1. Evandro Chagas Hospital Research Centre, FIOCRUZ, RJ, Brazil; 2. National School of Public Health, FIOCRUZ, RJ, Brazil; 3. Dept. of Social Science and Medicine, Imperial College of Science, Technology and Medicine, University of London, UK; 4. Department of Health Information, Centre for Information on Science & Technology, FIOCRUZ, RJ, Brazil.

FIOCRUZ is a UNAIDS Collaborative Centre.

Corresponding author: Claudia Teresa Vieira de Souza, Coordenadoria de Epidemiologia e Avaliação, Centro de Pesquisa Hospital Evandro Chagas, FIOCRUZ. Av. Brasil, 4365 - Manguinhos - 21045-900 - Rio de Janeiro - RJ - Brasil. Fax: +55-21-260.9749. E-mail: clau@cpqhec.fiocruz.br

 

Willingness to participate in HIV vaccine trials among men who have sex with men, with and without a history of commercial sex, enrolled in a cohort study in Rio de Janeiro, Brazil

Abstract

The study objective was to assess willingness of homo and bisexual men enrolled in a vaccine preparedness study ("Projeto Rio") to participate in phase III anti-HIV/AIDS vaccine trials. Roughly 57% of Projeto Rio participants stated they would participate in a putative vaccine trial, because of "humanitarian concerns/solidarity" and "to be protected against HIV-infection". In multivariate analyses, variables associated with WTP were positive serology for syphilis, and "engagement, under the influence of alcohol, in risky sexual practices that would normally be avoided". The potential enrolment in vaccine trials of volunteers with different socio-demographic and behavioural backgrounds, including those at particular risk due to engagement in unprotected commercial sex, seems thus to be feasible and associated with actual and perceived risk. We must keep in mind the need to tailor preventive interventions to specific behavioural and socio-demographic profiles and needs, including interventions targeting alcohol and drug consumption, and their influence upon risky behaviours.

Willingness to participate in HIV vaccine trials among men who have sex with men, with and without a history of commercial sex, enrolled in a cohort study in Rio de Janeiro, Brazil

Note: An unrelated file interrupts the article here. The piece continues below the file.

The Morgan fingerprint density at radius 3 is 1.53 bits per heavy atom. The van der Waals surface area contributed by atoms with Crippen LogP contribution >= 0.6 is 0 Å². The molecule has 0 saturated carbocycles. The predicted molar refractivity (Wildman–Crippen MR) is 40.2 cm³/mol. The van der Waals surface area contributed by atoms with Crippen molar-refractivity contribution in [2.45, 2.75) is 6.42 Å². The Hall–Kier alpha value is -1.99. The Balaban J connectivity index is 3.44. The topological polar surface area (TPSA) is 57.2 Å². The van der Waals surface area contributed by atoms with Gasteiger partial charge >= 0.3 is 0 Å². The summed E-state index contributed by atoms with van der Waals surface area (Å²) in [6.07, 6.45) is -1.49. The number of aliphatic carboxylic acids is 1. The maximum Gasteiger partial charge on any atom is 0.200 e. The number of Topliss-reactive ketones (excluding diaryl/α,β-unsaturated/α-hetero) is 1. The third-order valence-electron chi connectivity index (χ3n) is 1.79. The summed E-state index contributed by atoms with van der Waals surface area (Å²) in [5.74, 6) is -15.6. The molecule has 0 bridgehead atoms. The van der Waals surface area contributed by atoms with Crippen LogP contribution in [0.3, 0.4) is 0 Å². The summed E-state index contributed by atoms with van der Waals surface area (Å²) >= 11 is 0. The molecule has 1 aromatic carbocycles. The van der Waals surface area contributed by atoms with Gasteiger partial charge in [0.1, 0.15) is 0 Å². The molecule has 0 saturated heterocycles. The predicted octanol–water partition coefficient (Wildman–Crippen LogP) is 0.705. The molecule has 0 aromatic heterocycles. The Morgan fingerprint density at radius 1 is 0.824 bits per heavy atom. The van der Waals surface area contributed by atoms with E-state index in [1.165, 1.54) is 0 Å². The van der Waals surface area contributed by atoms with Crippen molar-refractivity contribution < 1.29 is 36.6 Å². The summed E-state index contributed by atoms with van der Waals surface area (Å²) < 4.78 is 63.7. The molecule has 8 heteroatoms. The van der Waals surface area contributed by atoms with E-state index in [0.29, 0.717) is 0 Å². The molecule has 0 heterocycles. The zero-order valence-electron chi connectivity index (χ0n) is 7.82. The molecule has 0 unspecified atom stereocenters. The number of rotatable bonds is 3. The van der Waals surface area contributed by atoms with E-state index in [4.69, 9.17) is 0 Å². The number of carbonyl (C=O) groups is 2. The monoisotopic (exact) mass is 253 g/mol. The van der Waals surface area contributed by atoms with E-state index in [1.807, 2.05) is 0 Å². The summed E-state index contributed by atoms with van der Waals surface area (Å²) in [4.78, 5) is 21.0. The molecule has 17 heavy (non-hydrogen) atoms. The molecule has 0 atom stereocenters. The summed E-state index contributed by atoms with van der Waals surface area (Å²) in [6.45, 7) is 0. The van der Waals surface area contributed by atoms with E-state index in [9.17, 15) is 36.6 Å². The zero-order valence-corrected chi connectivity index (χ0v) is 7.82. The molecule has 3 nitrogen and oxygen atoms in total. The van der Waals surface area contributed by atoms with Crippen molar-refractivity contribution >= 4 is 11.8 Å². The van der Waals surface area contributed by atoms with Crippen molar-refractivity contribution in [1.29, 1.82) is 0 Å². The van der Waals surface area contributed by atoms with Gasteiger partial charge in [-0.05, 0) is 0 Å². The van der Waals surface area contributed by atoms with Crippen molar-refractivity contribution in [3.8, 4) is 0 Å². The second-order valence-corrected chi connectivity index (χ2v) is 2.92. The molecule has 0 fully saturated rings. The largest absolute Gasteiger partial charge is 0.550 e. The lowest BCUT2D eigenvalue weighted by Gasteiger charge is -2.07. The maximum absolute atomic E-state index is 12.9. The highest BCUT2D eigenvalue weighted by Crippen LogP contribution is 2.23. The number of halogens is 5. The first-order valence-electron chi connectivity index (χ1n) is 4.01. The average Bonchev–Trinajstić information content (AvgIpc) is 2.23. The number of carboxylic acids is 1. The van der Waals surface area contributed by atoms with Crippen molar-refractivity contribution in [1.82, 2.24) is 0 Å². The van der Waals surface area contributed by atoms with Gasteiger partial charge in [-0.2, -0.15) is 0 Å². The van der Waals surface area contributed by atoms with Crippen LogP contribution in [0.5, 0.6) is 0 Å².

Introduction

The rapid diffusion of HIV/AIDS worldwide, especially in developing countries, prompted WHO and UNAIDS to establish a comprehensive programme co-ordinating vaccine preparedness studies/vaccine trials in developing countries in different geographic areas (Esparza, Osmanov, Kallings, Wigzell, 1991; Heyward et al., 1994). Brazil was one of the countries selected to implement such studies, after consultations evaluating the nature and extent of the epidemic in the country, as well as its scientific infrastructure and local co-ordinating capacity (Heyward, Osmanov, Esparza, 1996).

In the design and implementation of anti-HIV/AIDS vaccine phase III studies, it is of utmost importance to carry out a thorough assessment of HIV incidence rates, as well as of behavioural and socio-demographic characteristics, in populations where the vaccine protocols are to be evaluated (Esparza et al., 1991; Heyward et al., 1994). Besides factual data, ethical and operational aspects are of particular concern (Esparza et al., 1991; Heyward et al., 1994; Lurie et al., 1994; Guenter, Esparza, Macklin, 2000), including capacity to enrol volunteers and to maintain attrition rates as low as possible (Esparza et al., 1991; Heyward et al., 1994; Boily, Masse, Desai, Alary, Anderson, 1999).

In the Brazilian context, comprehensive evaluations of socio-demographic and behavioural aspects of vaccine preparedness studies are as yet scarce and preliminary (Sutmöller, Souza, Monteiro, Penna, 1997; Souza et al. 1999; Harrison et al., 1999; Carneiro et al., 2000, Périssé et al. 2000; Hofer et al., 2000), but new initiatives under the co-ordination of VPTN (NIH, USA) are soon to be launched. The Brazilian effort has so far comprised the establishment of four cohorts of men who have sex with men (MSM) three of them sponsored by the Brazilian Ministry of Health and WHO/UNAIDS, in the cities of Sao Paulo, Belo Horizonte and Rio de Janeiro, as well as one in Rio de Janeiro sponsored by the National Institutes of Health (NIH).